Unlike the rest of the trails at Lake O’Hara, the Alpine Circuit is for experienced hikers only. It traverses along steep ledges that can be narrow in places and have huge drop-offs. Snow can linger along the route, making for treacherous conditions. However, if you’re an experienced and fit hiker, and aren’t afraid of heights, you should have no problem with this route.

It’s also worth noting that the All Soul’s Route holds snow longer into the season than the other two, making it more challenging (and scary) earlier in the year.

The circuit starts at Lake O’Hara, across the road from Le Relais. Turn left and follow the lakeshore trail to the first junction where you go left. From here you have the steepest climb of the whole day. You’ll gain 500m over just 1.9km up to Wiwaxy Gap at 2,530m.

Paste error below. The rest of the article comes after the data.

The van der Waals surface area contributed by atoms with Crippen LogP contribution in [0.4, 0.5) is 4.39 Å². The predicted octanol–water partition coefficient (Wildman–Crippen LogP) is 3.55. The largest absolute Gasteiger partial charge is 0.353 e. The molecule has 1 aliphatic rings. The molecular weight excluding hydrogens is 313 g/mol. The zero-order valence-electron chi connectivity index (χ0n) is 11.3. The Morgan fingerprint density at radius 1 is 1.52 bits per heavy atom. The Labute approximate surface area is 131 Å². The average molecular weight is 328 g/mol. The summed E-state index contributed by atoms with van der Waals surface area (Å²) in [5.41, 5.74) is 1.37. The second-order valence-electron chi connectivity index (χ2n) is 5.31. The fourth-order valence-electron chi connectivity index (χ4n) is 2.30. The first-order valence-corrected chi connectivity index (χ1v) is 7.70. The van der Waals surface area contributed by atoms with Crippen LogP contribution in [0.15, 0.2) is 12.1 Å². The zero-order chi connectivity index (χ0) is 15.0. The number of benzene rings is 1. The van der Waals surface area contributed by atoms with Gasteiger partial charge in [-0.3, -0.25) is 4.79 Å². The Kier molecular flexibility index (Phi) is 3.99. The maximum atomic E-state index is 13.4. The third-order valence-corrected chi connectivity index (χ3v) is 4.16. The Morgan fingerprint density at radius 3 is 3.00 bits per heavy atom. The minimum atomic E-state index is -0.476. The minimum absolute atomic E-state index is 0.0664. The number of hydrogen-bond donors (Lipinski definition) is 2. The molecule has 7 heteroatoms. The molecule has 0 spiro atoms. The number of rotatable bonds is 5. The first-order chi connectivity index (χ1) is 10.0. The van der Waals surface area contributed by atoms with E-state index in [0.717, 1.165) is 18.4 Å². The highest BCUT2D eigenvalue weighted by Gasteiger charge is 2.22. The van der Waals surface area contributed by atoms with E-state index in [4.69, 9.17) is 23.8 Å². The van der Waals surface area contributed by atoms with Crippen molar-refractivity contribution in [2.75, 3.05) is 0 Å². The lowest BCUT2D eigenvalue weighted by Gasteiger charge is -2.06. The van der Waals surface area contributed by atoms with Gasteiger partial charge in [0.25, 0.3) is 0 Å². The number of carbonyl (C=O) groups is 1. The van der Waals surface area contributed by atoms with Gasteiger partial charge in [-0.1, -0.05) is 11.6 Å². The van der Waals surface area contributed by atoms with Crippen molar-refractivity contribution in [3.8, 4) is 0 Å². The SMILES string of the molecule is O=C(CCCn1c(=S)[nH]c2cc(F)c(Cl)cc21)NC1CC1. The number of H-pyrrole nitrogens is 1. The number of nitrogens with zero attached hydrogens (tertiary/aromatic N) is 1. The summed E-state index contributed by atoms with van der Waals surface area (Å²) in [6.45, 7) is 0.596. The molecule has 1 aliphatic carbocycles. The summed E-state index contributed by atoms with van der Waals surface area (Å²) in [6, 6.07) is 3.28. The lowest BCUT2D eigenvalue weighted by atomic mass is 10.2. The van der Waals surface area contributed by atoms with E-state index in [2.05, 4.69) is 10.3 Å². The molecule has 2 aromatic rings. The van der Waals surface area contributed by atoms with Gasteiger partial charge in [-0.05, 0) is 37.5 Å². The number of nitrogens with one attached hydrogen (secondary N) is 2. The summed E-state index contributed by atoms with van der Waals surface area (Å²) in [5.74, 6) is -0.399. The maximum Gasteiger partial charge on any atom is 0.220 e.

From the gap, traverse and gradually descend across the Huber Ledges for 2km to Lake Oesa. Next, follow the more mellow Yukness ledges for 2.3km around the shoulder of Yukness Mountain to emerge on the Opabin Plateau. Follow the trail further into the valley to Opabin Lake, then start climbing again on the All Soul’s Alpine Route.

Top out on All Soul’s Prospect at 2,435m, then descend steeply on switchbacks to Schaffer Lake. Follow the Alpine Meadows trail downhill to the Elizabeth Parker Hut, then walk back through the trees to Le Relais.

And if you’re curious about those Stoney place names, here’s a quick translation: Wiwaxy means “windy” and is pronouced “whee-WAX-ee”. Yukness (“YUCK-ness”) means “sharpened”.

View of Lake O'Hara and Mary Lake from the All Soul's Alpine Route in Yoho National Park
The view of Lake O’Hara and Mary Lake from the All Soul’s Alpine route is pretty spectacular